About Adopting

How to Transition Smoothly When Bringing Home an Emotional Support Cat

When adopting a cat to provide emotional support, there is quite a bit of pressure to make this new relationship work. You may have worked with an organization to be matched with an emotional support cat or you may have created a bond with a cat at a local shelter. This cat may not even be for you but for a cherished member of your family. Whatever the case, the transition into your home is a crucial part of smoothly integrating this furry companion into your life. Learn how to do so effectively and start the enriching bond that will last for years to come.

emotional support cat

Deciding When an Emotional Support Cat Is Right for You

Depending on your unique situation, an emotional support cat can be a great addition to your support system. If you or a loved one lives with a disability or mental health condition, this animal can help soothe and reassure in times of need. The benefits of an emotional support cat include:

  • Boosted levels of oxytocin;
  • Lower stress levels;
  • Lower blood pressure;
  • Less chance of physical ailments;
  • Greater chance of making acquaintances;
  • Addiction-curbing benefits like petting as a response to triggers;
  • Therapeutic purring.

These types of pets are similar to emotional support dogs, but they don’t require as much stimulation, training, and care. Cats are more self-sufficient, but this doesn’t mean that they are solitary creatures. They enjoy hanging around their human companions and can create a close bond with their owners. You can also train them to come to your aid during times of distress. Training can also increase your bond and give your mind something to focus on instead of your ailments.

Recognizing your mental health needs — or those of the people around you — is the first step to getting help. Working with a mental health practitioner or doctor can help you determine if your symptoms are impacting your daily functioning. Cats can help if you or your loved ones are experiencing symptoms of trauma, addiction recovery, and more.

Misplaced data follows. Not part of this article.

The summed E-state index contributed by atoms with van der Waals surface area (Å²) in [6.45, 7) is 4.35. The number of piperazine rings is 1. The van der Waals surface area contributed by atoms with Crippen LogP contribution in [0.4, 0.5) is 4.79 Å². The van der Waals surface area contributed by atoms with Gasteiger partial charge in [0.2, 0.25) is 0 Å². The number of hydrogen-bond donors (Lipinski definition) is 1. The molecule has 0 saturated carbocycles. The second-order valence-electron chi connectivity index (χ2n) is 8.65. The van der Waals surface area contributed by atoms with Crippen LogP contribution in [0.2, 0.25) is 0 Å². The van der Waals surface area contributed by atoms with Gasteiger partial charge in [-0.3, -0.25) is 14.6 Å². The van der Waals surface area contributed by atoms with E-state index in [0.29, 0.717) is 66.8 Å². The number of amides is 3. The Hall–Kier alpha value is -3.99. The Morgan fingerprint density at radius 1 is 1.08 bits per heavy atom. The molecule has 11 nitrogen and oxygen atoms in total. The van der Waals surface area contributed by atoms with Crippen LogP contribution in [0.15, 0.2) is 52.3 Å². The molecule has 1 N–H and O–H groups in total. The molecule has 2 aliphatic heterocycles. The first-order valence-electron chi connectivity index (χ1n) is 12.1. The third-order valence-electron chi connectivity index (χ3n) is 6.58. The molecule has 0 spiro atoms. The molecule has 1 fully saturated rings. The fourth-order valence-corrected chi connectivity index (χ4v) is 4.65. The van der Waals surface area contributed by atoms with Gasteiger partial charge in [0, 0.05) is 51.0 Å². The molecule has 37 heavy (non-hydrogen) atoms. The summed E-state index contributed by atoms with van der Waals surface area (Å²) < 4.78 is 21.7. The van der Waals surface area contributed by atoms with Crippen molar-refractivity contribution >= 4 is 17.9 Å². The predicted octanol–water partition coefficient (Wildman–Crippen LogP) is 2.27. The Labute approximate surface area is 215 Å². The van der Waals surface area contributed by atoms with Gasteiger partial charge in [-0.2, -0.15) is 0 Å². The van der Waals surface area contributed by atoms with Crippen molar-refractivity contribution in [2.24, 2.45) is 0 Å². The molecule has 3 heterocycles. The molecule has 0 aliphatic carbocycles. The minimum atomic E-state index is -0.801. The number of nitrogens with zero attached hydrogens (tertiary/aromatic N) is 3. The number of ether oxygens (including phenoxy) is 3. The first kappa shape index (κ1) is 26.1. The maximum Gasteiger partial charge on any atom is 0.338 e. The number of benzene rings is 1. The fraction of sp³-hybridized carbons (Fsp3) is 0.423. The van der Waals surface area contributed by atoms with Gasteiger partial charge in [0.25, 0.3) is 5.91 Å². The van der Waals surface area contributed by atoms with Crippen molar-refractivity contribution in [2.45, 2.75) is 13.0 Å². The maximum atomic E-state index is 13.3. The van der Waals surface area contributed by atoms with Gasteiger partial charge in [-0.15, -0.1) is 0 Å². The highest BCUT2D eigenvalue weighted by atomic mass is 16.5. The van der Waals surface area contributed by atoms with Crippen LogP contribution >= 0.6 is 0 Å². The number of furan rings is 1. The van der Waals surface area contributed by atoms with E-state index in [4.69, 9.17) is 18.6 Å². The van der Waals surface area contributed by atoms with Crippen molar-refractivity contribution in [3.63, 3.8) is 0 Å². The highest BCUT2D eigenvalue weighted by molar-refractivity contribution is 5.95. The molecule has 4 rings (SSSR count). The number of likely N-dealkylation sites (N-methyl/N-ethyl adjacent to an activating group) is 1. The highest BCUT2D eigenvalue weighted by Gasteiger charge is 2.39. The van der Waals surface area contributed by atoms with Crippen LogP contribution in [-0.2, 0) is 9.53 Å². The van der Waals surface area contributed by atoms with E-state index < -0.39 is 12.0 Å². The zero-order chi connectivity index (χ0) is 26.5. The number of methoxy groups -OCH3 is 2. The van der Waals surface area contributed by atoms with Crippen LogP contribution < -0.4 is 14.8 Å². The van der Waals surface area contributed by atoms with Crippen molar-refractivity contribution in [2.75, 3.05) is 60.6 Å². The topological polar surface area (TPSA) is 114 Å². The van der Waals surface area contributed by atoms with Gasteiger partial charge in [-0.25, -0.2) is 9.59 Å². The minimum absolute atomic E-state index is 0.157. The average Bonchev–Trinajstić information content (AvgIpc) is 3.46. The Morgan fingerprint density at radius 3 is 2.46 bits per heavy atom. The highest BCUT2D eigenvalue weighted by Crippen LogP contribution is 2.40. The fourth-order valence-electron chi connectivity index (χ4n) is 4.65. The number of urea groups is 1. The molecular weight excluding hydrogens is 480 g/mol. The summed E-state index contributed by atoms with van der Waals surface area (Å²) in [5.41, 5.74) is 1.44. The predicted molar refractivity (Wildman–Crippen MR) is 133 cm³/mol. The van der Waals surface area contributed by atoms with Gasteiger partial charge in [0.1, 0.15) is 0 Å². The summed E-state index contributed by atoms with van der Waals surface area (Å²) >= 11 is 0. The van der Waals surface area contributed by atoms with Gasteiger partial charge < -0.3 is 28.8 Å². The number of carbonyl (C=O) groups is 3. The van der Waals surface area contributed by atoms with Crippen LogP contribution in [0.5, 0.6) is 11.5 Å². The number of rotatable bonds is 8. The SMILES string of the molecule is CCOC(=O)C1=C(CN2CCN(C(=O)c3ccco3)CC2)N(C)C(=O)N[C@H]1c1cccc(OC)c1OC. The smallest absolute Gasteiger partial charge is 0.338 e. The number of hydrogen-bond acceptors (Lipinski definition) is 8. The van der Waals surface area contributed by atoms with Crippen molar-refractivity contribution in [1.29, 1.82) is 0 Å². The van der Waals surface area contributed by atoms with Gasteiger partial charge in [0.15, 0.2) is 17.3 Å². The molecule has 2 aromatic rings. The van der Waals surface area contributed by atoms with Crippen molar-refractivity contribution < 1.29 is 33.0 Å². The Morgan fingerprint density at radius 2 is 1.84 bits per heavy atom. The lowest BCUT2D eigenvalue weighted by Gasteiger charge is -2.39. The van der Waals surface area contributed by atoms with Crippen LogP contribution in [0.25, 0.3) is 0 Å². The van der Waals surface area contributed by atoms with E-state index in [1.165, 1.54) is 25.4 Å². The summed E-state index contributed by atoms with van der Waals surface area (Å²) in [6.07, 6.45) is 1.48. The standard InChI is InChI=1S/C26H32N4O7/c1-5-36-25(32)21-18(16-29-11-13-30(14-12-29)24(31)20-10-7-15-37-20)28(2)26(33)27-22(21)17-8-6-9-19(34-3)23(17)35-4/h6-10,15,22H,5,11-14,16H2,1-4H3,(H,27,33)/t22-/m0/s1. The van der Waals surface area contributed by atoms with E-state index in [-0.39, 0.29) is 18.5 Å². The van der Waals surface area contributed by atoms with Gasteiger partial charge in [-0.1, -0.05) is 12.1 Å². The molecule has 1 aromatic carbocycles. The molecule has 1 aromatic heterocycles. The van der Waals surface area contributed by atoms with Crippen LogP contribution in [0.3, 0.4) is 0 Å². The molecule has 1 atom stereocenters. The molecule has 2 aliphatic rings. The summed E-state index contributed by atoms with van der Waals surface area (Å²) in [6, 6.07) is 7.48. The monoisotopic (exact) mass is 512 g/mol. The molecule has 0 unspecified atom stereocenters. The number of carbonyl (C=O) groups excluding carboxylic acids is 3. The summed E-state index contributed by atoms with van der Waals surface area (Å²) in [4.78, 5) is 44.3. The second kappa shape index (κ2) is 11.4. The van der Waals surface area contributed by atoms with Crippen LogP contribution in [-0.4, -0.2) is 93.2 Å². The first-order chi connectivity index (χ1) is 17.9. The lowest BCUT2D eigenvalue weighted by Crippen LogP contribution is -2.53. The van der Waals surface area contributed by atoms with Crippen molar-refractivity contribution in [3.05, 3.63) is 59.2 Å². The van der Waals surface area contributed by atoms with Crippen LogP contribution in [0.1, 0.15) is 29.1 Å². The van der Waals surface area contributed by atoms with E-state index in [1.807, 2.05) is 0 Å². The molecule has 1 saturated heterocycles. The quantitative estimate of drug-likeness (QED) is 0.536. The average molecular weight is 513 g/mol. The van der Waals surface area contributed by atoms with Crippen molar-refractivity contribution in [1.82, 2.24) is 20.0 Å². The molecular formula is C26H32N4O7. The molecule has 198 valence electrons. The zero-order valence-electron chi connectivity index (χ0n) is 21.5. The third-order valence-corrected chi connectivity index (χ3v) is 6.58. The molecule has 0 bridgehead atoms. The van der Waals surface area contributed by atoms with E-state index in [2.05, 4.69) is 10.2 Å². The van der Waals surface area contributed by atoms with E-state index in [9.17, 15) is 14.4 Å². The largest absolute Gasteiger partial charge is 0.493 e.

Preparing by Making Your Home Cat-Safe

If you’ve decided an emotional support cat is the right choice for you, make sure your home is cat-safe before bringing them in. Decreasing possible dangers or annoyances will make sure the transition is as seamless and stress-free as possible. Pet-proof your house for a cat by:

  • Putting away poisonous items, including common chemicals, foods, or plants harmful to cats;
  • Investing in pet-friendly cleaning products;
  • Getting cordless blinds or wrapping up the cords out of reach;
  • Keeping twist ties, string, and other small items put away in drawers;
  • Installing child locks on cabinets and drawers;
  • Organizing cables and covering electrical outlets;
  • Having a litter box set up;
  • Separating other animals and small children at first;
  • Preparing a specific room free of dangers to keep the cat in before transitioning to the entire house.

Even if your cat will be entirely indoors, don’t forget to get them the proper vaccinations. They can be sneaky, curious creatures, so don’t forget to pet-proof your garage and outdoor spaces just in case. Having all of this ready and researching the tools you need to keep your cat healthy and happy will make the transition easy and instill confidence in you and your new pet.

Nurturing Your Relationship With the New Companion

Assistance animals are typically registered and come with extra resources to help them integrate into your life. A new relationship with an emotional support cat is a rewarding and mutually beneficial endeavor. Establishing trust is paramount. Spend quality time engaging in activities that promote bonding, such as interactive playtime, petting, and simply being present. Cats thrive on routine, so maintaining a consistent feeding schedule and providing a comfortable space for rest are essential.

Respect your cat’s individual personality, allowing them to express themselves and offering positive reinforcement when they exhibit desirable behaviors. Make sure to schedule regular veterinary care and work with an animal assistance organization to continue training. Patience is key in understanding and interpreting your cat’s cues, contributing to a strong emotional connection. Ultimately, the bond with an emotional support cat flourishes through love, attention, and the reciprocal comfort they provide in times of need.

About the Author: Katie Brenneman

Katie Brenneman is a passionate writer specializing in lifestyle, mental health, and animal-related content. When she isn’t writing, you can find her with her nose buried in a book or snuggling with her cat, Clementine. To connect with Katie, you can follow her on Twitter.

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